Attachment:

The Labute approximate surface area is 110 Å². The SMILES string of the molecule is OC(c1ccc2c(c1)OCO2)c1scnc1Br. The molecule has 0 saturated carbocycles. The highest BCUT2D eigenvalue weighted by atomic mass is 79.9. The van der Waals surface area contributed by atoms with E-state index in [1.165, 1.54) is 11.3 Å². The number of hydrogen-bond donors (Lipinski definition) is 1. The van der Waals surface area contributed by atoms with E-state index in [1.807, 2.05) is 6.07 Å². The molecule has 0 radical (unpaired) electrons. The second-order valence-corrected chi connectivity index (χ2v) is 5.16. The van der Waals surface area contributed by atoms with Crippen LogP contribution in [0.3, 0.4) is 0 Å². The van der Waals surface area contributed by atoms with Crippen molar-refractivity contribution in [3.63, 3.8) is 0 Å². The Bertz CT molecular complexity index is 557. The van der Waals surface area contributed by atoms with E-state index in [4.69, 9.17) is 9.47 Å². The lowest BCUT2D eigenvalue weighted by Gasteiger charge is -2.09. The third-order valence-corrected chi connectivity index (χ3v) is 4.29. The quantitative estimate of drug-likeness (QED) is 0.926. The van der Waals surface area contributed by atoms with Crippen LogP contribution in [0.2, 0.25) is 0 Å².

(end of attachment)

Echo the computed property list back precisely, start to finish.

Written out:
The Labute approximate surface area is 110 Å². The SMILES string of the molecule is OC(c1ccc2c(c1)OCO2)c1scnc1Br. The molecule has 0 saturated carbocycles. The highest BCUT2D eigenvalue weighted by atomic mass is 79.9. The van der Waals surface area contributed by atoms with E-state index in [1.165, 1.54) is 11.3 Å². The number of hydrogen-bond donors (Lipinski definition) is 1. The van der Waals surface area contributed by atoms with E-state index in [1.807, 2.05) is 6.07 Å². The molecule has 0 radical (unpaired) electrons. The second-order valence-corrected chi connectivity index (χ2v) is 5.16. The van der Waals surface area contributed by atoms with Crippen LogP contribution in [0.3, 0.4) is 0 Å². The van der Waals surface area contributed by atoms with Crippen molar-refractivity contribution in [3.63, 3.8) is 0 Å². The Bertz CT molecular complexity index is 557. The van der Waals surface area contributed by atoms with E-state index in [4.69, 9.17) is 9.47 Å². The lowest BCUT2D eigenvalue weighted by Gasteiger charge is -2.09. The third-order valence-corrected chi connectivity index (χ3v) is 4.29. The quantitative estimate of drug-likeness (QED) is 0.926. The van der Waals surface area contributed by atoms with Crippen LogP contribution in [0.2, 0.25) is 0 Å².